Age is the single most important risk factor for colorectal cancer. Although colorectal cancer can strike at any age, 91 percent of new cases and 94 percent of deaths occur in individuals older than 50. ASGE recommends screening begin at age 50 for individuals at average risk. For individuals with a family history, screening should begin at age 40, or at an age as recommended by their doctor. Some experts suggest that African-Americans should begin screening at age 45. Individuals with other risk factors such as inflammatory bowel disease may also require earlier screening. Patients should speak with their doctor about when to begin screening.
Colorectal cancer incidence and mortality rates are currently highest in African-American men and women. Those of Eastern European Jewish descent currently also have a higher rate of colon cancer than Caucasian men and women. However, because of disproportionate screening, minorities, particularly African-Americans and Hispanics, are more likely to be diagnosed with colon cancer in advanced stages. As a result, death rates are higher for these populations.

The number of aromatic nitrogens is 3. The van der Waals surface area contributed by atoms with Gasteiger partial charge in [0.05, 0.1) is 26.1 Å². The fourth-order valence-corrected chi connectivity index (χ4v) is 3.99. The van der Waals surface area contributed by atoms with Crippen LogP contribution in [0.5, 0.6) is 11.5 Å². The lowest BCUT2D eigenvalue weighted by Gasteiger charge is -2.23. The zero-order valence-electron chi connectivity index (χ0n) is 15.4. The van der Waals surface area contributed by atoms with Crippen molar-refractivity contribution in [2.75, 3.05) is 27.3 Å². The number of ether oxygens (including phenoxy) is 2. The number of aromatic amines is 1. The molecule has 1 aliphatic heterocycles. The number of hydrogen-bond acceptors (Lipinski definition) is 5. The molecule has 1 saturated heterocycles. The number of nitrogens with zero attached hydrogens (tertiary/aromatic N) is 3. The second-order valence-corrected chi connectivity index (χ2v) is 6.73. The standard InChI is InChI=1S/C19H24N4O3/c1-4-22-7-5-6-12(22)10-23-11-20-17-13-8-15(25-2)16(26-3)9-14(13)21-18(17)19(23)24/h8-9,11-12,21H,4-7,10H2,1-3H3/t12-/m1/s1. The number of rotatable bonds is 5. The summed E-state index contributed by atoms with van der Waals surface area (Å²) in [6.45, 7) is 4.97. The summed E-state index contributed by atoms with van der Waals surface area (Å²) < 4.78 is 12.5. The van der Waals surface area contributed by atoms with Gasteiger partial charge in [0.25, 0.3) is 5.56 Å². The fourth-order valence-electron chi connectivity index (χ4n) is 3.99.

There is increasing evidence that obesity is associated with an increased risk of colorectal cancer. A diet made up mostly of foods that are high in fat, especially from animal sources, can increase the risk of colon cancer. People who are not active have a higher risk of colorectal cancer. Engaging in at least moderate activity for 30 minutes or more on five or more days per week will reduce colon cancer risk.
Recent studies show that smokers are 30 to 40 percent more likely than nonsmokers to die of colorectal cancer. Moderate to heavy use of alcohol, or four or more drinks per week, has also been linked to colorectal cancer.
A personal history of colon cancer or intestinal polyps and diseases such as inflammatory bowel disease -- both chronic ulcerative colitis and Crohn's disease -- increase a person's risk of developing colorectal cancer. Patients with both inflammatory bowel disease and a specific liver disease called primary sclerosing cholangitis (PSC) are at very high risk of colorectal cancer.
A person who has a specific inherited gene syndrome, such as familial adenomatous polyposis (FAP) or hereditary non-polyposis colon cancer (HNPCC), is at increased risk for developing colorectal cancer. People with a strong family history of colon cancer are also at increased risk for developing colorectal cancer.
More Answers from American Society for Gastrointestinal Endoscopy